In a perfect world, our dolls would all be displayed under glass in purpose-built cabinets and shelves. I would like to keep my oldest and smallest dolls in glass cabinets for their safety. However, you can improvise quite well with discarded furniture as I have done. I have an older style entertainment cabinet which once we stopped using it in the living room became a doll display unit. The top has a glass cabinet where I keep Naomi’s Rosebud babies Ada and Cocoa and some small porcelain dolls I consider too fragile to be on a shelf. The area where the TV was holds large older dolls like our Shirley Temple, Sweet Sue and the celluloid, composition and early hard plastic dolls. The cupboard below is handy for storage. Earlier this year I also repurposed another timber entertainment unit I was no longer using in the living room. This one made a good display unit for dolls houses with storage underneath and in the drawers. Other things you could repurpose are bookshelves, cupboards, by removing the door and perhaps replacing it with glass or perspex. You could sit dolls on armchairs or beds or even sitting in old suitcases.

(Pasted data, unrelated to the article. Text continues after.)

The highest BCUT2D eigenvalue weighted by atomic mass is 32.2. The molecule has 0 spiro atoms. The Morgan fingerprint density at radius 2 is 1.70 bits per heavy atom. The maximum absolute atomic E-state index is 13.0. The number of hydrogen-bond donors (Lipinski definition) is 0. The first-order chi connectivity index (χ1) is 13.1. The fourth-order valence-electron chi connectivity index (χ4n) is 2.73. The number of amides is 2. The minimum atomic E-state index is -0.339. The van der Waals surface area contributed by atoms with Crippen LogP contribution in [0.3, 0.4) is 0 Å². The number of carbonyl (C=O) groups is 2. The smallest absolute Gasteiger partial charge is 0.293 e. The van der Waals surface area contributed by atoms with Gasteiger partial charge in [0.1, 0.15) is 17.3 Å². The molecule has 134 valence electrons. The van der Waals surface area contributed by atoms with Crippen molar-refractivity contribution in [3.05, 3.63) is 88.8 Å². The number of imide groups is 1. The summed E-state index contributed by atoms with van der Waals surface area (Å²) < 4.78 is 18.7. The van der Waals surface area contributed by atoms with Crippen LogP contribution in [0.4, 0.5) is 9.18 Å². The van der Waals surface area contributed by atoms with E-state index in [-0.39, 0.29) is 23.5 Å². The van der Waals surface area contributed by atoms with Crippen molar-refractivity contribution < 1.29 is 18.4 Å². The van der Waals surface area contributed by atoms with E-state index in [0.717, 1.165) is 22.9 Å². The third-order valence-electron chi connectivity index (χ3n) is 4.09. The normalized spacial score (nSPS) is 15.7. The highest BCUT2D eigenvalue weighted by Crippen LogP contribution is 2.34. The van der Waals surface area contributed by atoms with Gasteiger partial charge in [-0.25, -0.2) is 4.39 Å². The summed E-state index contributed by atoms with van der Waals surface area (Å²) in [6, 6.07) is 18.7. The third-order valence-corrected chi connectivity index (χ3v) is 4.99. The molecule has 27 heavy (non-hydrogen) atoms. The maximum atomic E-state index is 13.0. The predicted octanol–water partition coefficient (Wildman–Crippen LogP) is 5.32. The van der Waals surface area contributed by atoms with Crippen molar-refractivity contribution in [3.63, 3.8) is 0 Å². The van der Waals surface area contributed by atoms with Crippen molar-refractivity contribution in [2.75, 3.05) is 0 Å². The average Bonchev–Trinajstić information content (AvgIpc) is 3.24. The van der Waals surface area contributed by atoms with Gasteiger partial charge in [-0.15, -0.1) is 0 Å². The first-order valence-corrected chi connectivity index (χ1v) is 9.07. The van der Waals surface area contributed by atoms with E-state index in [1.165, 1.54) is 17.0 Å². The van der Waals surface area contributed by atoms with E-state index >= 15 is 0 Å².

My main storage is open shelving though and these were quite cheaply made with brackets and timber planks. Many of these were repurposed too as they were bookshelves in our old house. David recut them to fit the new space and we bought some more as the collection grew. My shelves are varnished but they could be painted in a colour to suit the room as could the furniture if you are using a lot of random pieces and want them to match. All you need to put these up is a drill and preferably a spirit level to keep everything straight. A friend to help is very handy as well. They are also easy to take with you if you move. I have dismantled similar shelves I had for books in my new bedroom and we will be able to use them again in the next house for whatever we need them for.